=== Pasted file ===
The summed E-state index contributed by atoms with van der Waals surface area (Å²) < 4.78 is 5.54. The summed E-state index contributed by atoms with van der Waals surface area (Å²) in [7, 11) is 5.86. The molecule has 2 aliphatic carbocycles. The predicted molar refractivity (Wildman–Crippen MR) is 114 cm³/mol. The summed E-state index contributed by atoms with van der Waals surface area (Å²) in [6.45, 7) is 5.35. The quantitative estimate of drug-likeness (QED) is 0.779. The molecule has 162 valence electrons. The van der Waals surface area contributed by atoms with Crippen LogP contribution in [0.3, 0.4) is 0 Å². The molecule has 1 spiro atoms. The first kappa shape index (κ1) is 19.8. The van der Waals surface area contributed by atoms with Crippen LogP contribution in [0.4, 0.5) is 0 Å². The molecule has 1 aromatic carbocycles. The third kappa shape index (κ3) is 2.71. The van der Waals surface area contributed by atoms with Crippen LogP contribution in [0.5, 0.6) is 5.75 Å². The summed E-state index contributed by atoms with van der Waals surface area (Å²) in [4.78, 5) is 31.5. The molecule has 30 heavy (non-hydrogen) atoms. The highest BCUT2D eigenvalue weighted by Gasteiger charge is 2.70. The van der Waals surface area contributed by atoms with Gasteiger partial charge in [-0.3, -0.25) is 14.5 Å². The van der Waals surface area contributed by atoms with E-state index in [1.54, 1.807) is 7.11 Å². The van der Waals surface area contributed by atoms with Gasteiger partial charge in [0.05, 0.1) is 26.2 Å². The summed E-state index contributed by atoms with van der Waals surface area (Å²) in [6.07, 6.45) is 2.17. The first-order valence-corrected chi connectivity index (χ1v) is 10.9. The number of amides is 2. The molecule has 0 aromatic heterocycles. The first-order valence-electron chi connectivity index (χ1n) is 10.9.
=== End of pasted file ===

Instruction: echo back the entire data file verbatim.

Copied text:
The summed E-state index contributed by atoms with van der Waals surface area (Å²) < 4.78 is 5.54. The summed E-state index contributed by atoms with van der Waals surface area (Å²) in [7, 11) is 5.86. The molecule has 2 aliphatic carbocycles. The predicted molar refractivity (Wildman–Crippen MR) is 114 cm³/mol. The summed E-state index contributed by atoms with van der Waals surface area (Å²) in [6.45, 7) is 5.35. The quantitative estimate of drug-likeness (QED) is 0.779. The molecule has 162 valence electrons. The van der Waals surface area contributed by atoms with Crippen LogP contribution in [0.3, 0.4) is 0 Å². The molecule has 1 spiro atoms. The first kappa shape index (κ1) is 19.8. The van der Waals surface area contributed by atoms with Crippen LogP contribution in [0.4, 0.5) is 0 Å². The molecule has 1 aromatic carbocycles. The third kappa shape index (κ3) is 2.71. The van der Waals surface area contributed by atoms with Crippen LogP contribution in [0.5, 0.6) is 5.75 Å². The summed E-state index contributed by atoms with van der Waals surface area (Å²) in [4.78, 5) is 31.5. The molecule has 30 heavy (non-hydrogen) atoms. The highest BCUT2D eigenvalue weighted by Gasteiger charge is 2.70. The van der Waals surface area contributed by atoms with Gasteiger partial charge in [-0.3, -0.25) is 14.5 Å². The van der Waals surface area contributed by atoms with E-state index in [1.54, 1.807) is 7.11 Å². The van der Waals surface area contributed by atoms with Gasteiger partial charge in [0.05, 0.1) is 26.2 Å². The summed E-state index contributed by atoms with van der Waals surface area (Å²) in [6.07, 6.45) is 2.17. The first-order valence-corrected chi connectivity index (χ1v) is 10.9. The number of amides is 2. The molecule has 0 aromatic heterocycles. The first-order valence-electron chi connectivity index (χ1n) is 10.9.